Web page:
Few of us know when the money inflation already done by the Fed since last September will work its way into prices and by how much. Furthermore, it is possible that the Fed will take back some of that base money at some point. But usually it does that too slowly. The odds favor a rise in inflation at some juncture, and the dollar will rapidly sink and gold rise.

The amount of the monetary growth since September is huge. It may go higher yet.

Among other things, gold is a proxy for goods in general. But its price does not move smoothly with the prices of goods. It often lags behind for years, and then rises steeply. It falls steeply at times. It seems to be above its usual relation with goods prices at present. Its parity is probably around $600, but the price is $885. It has risen sharply. That is because of the Fed’s inflation in the base and anticipations. Gold is anticipating an inflation in goods prices to come. It also anticipated it by 2008 in March when it hit $1,000.

As matters get worse for stocks, the government is inclined to inflate even more, and that supports the gold price. It is no accident that gold rose sharply last week. The Secretary of the Treasury said: "We’re at the beginning of this process of repairing the system, not close to the end of that process, and it is going to require much more substantial action on a very dramatic scale." Gold has risen since Obama’s election. In addition, the British economy has very serious problems that threaten the pound.

Gold is not entirely a one-way street. Gold is subject to the declines in prices that occur because of the depression. Like stocks, it too is subject to conflicting forces: the depression on the one hand, and the Fed’s inflation on the other. At this time, the Fed’s huge inflation is winning out, and the depression is also causing a flight to gold for safety. The declines in goods prices are less important. The gold market is telling us that these prices will rise and/or that safety of wealth is in growing demand.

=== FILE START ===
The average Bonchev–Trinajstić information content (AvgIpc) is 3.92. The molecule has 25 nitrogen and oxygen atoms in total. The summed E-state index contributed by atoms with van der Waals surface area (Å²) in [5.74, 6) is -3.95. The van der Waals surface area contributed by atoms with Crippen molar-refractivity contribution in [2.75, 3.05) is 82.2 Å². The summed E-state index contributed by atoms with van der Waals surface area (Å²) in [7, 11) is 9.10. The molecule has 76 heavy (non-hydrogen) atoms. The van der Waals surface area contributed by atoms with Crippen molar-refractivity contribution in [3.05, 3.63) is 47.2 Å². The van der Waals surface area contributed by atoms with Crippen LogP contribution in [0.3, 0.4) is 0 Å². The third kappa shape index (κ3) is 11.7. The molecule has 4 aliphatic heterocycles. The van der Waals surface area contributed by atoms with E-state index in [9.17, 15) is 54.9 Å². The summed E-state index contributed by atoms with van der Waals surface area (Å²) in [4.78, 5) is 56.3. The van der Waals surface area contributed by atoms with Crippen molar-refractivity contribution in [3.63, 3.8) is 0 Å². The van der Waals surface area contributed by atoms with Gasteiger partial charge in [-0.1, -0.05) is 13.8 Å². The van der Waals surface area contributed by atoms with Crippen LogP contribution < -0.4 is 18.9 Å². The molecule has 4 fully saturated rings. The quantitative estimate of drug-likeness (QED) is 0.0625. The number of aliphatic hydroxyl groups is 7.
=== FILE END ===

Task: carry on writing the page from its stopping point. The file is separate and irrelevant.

The prices of copper, nickel, oil, and other commodities will look relatively attractive if gold goes too high. Then, either they will be bid up in price (as inflation occurs), or else gold will stabilize as the depression holds down the prices of these commodities and other assets. My guess is that any government or money-stimulated recovery is likely to be weak and unstable. Higher prices will not be well-supported, but a weak recovery will induce even more government inflation and this will push gold up.

If the economic collapse gets so bad that the government inflates the living daylights out of everything and tries to save all the things going bankrupt, then gold will go very high and the dollar will fall drastically. That is a definite danger, given statements like Geithner’s and given the Fed’s past proclivity under Bernanke.

The best thing that can happen for the dollar, the economy, and stocks is that the government and Fed do as little as possible, drag their heels, and do not keep introducing trillion-dollar programs and so on. But if they start talking about more and more of these, the dollar may tank. Obama has already talked about more and more trillion dollar deficits! This is the clear and present danger to the dollar, the economy, and stocks. It is the support for gold.

Michael S. Rozeff [send him mail] is a retired Professor of Finance living in East Amherst, New York.

Michael S. Rozeff Archives

Email Print
FacebookTwitterShare